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Selected Writings by Dharmeratnam Sivaram (Taraki)

Tailing the Tiger trap

2nd November 1997

The Liberation Tigers say in the latest issue of their official organ ‘Viduthalai Pulihal’ that the army wants to draw them widely into battles and thereby destroy their power of resistance by opening several fronts simultaneously in the ongoing Vanni war .

It appears from what they say in ‘Viduthalai Pulihal’ they want to do the same to the army.

Can they do it ?

Achieving this means three things. One is to keep their current military strength intact-preserving all their military assets. Two is to keep up or even improve their recruitment levels in the north and east; and three is to have the army spread thin and pinned down to a comparatively small part of the Vanni.

Now let us see how they can fare in each.

1). Their statement in ‘Viduthalai Pulihal’ leaves no doubt as to their intention preserving their military assets intact as they did during Riviresa I. At that time they had the Vanni completely to themselves into which they could withdraw with all their military resources.

Now, they clearly do not intend shifting to the East although there is some evidence that more of their heavy weapons may be transferred to the Batticaloa and Muthur regions.

Although the army says it wants to secure both eastern and western hinterlands of the Vavuniya Kilinochchi road, the concentration of forces is apparently on the east of it.

Even if Jayasikurui succeeds in its final phase, the western sector of the Vanni will remain largely in the hands of the LTTE.

And also dominating all the dense jungles of eastern Mullaithivu is an impossible task-the Indian army discovered this only when it was time for it to leave. (The Army however insists now that it is not intelligence blind in the Vanni and hence has a clear advantage)

Part of the LTTE’s military strength can be relocated in the vast jungle zone south of the Medawachchiya-Mannar road. There are indications that the process has already begun. This region is strategically similar to the eastern Mullaithivu in that it gives safe access to international waters and has a forest covered hinterland which lies close to the beaches. The LTTE discovered and developed the strategic potential of this area in late 1992. The threat to the west coast will then increase greatly.

The LTTE can keep up its current recruitment level and even be improve it as long as most Tamil areas of the east remain in its hands. It has also ample area to train and maintain a large number of troops both in the east and the south western part of the Vanni. In the eastern province the Liberation Tigers have at least three thousand sq. kilometers for this purpose.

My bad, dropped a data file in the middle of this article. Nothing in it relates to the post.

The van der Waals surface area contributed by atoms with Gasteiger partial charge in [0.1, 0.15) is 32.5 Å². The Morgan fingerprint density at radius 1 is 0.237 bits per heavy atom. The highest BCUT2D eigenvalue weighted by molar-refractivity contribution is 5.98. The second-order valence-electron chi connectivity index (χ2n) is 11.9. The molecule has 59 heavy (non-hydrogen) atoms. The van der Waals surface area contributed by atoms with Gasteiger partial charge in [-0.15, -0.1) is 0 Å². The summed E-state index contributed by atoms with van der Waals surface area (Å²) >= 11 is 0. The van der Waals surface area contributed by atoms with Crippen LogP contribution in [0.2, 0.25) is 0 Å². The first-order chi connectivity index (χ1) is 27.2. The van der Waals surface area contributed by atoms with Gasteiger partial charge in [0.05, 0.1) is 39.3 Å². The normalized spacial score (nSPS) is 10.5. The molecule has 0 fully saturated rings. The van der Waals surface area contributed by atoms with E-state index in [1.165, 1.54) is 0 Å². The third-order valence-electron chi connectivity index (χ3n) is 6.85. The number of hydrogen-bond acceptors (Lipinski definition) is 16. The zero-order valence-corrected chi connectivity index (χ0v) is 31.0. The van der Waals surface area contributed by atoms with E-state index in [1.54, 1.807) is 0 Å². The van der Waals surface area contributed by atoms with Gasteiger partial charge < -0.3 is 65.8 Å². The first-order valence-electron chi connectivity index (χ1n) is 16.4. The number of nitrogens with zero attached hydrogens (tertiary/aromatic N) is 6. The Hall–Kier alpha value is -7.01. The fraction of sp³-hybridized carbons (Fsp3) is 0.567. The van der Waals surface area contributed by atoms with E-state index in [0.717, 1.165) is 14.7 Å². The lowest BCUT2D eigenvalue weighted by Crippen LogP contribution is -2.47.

3). Keeping the Army spread thin and having it pinned down to relatively small theatre of operation is clearly the LTTE’s motive in the Vanni war.

The army is on the Mankulam-Ottisuddan road now at Karippatta Murippu. The jungles east of Kanakarayan Kulam are dotted with army camps. However, the LTTE is trying its best to prevent the army from taking Puliyankulam, Kanakarayan Kulam and Mankulam. The position of the LTTE and the troops of Div. 53 are at very close range at Karippatta Murippu as they are at Puliyankulam junction.

At the same time the LTTE is thwarting attempts by Div.55 from spreading itself towards the western sector of Mankulam. The LTTE’s objective in doing this is to draw the army in large numbers into the Vanni jungles and then pin it down by preventing it from clinching its strategic goals-Puliyankulam, Mankulam or Ottisuddan.

The army’s strength in Jayasikurui has been heavily beefed up by the addition of a new division.

There are now three full strength divisions in the Vanni theatre. The new unit is Div.56. It is an infantry division which was raised last month.

Div.56 is commanded by Brigadier. Sunil Chandrapala.

Although normally an army division on the average consists of fifteen thousand soldiers, the Sri Lankan army divisions that are deployed in the war zone have only about nine thousand troops each.

This is so because brigades in the Sri Lankan army have just two battalions each instead of three which is standard. (Three brigades form a division). The army has deployed Div.51 and 52 in the Jaffna peninsula along with two Task Force (TF) groups. Task Force One has its headquarters at Palaly and TF Two has its HQ at Elephant Pass. Trincomalee is under TF Three.

The brunt of Jayasikurui’s second phase was borne by the elite Div. 53 consisting of 53-1 air mobile unit, the 53-2 Independent brigade of Special Forces commandos, 53-3 of special armour and the infantry of 53-4.

If we consider the geographical size of the area in which Div.55, Div. 56 and Div. 53 are concentrated it will be clear that unless the army secures either Mankulam, Kanakarayan Kulam or for that matter even Ottisuddan in the initial stages of Jayasikurui’s final thrust to Kilinochchi, the LTTE can easily achieve its objective of catching the army in its own trap.

It has been raining mortar and artillery fire on the army’s positions captured in the second phase of Jayasikurui. There have been several direct attacks and ambushes as well in the region where the three divisions are concentrated now.

Harassing and wearing down a significant portion of the army’s will and strength within a manageably sized theatre of operations in the Vanni is the primary concern of the LTTE now.

Circumventing the Tiger trap while opening and holding the main supply route (MSR) to Jaffna is a Catch 22 situation for the Army as long as the LTTE keeps all its military assets secure.

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